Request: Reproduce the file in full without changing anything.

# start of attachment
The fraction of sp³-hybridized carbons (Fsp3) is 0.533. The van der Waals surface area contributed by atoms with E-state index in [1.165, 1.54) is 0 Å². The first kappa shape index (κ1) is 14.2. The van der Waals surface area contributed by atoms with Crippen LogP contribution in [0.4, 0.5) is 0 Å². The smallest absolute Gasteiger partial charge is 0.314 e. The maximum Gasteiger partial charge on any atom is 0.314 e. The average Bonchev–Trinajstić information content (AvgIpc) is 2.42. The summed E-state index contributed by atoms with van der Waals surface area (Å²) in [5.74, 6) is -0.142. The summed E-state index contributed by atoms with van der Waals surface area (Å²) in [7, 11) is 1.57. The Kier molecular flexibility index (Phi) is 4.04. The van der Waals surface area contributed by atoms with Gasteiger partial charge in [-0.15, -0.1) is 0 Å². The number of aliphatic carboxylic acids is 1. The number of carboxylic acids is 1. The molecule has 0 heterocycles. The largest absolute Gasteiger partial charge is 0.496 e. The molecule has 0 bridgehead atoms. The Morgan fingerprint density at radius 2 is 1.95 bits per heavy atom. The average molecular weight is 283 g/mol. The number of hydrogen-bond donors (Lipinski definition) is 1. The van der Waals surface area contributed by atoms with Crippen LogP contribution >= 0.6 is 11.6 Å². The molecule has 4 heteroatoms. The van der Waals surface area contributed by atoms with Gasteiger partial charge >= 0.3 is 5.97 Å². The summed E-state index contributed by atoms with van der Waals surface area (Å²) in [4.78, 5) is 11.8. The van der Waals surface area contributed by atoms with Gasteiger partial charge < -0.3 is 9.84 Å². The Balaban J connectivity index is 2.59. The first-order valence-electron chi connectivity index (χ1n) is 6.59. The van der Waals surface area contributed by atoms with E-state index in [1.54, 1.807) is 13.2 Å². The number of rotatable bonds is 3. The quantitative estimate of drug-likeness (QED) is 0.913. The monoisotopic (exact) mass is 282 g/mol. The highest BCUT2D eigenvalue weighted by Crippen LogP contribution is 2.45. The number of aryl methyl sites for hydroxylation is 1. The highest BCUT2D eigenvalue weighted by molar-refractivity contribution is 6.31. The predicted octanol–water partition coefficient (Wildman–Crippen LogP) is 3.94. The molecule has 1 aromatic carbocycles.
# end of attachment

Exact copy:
The fraction of sp³-hybridized carbons (Fsp3) is 0.533. The van der Waals surface area contributed by atoms with E-state index in [1.165, 1.54) is 0 Å². The first kappa shape index (κ1) is 14.2. The van der Waals surface area contributed by atoms with Crippen LogP contribution in [0.4, 0.5) is 0 Å². The smallest absolute Gasteiger partial charge is 0.314 e. The maximum Gasteiger partial charge on any atom is 0.314 e. The average Bonchev–Trinajstić information content (AvgIpc) is 2.42. The summed E-state index contributed by atoms with van der Waals surface area (Å²) in [5.74, 6) is -0.142. The summed E-state index contributed by atoms with van der Waals surface area (Å²) in [7, 11) is 1.57. The Kier molecular flexibility index (Phi) is 4.04. The van der Waals surface area contributed by atoms with Gasteiger partial charge in [-0.15, -0.1) is 0 Å². The number of aliphatic carboxylic acids is 1. The number of carboxylic acids is 1. The molecule has 0 heterocycles. The largest absolute Gasteiger partial charge is 0.496 e. The molecule has 0 bridgehead atoms. The Morgan fingerprint density at radius 2 is 1.95 bits per heavy atom. The average molecular weight is 283 g/mol. The number of hydrogen-bond donors (Lipinski definition) is 1. The van der Waals surface area contributed by atoms with Crippen LogP contribution >= 0.6 is 11.6 Å². The molecule has 4 heteroatoms. The van der Waals surface area contributed by atoms with Gasteiger partial charge >= 0.3 is 5.97 Å². The summed E-state index contributed by atoms with van der Waals surface area (Å²) in [4.78, 5) is 11.8. The van der Waals surface area contributed by atoms with Gasteiger partial charge < -0.3 is 9.84 Å². The Balaban J connectivity index is 2.59. The first-order valence-electron chi connectivity index (χ1n) is 6.59. The van der Waals surface area contributed by atoms with E-state index in [1.54, 1.807) is 13.2 Å². The number of rotatable bonds is 3. The quantitative estimate of drug-likeness (QED) is 0.913. The monoisotopic (exact) mass is 282 g/mol. The highest BCUT2D eigenvalue weighted by Crippen LogP contribution is 2.45. The number of aryl methyl sites for hydroxylation is 1. The highest BCUT2D eigenvalue weighted by molar-refractivity contribution is 6.31. The predicted octanol–water partition coefficient (Wildman–Crippen LogP) is 3.94. The molecule has 1 aromatic carbocycles.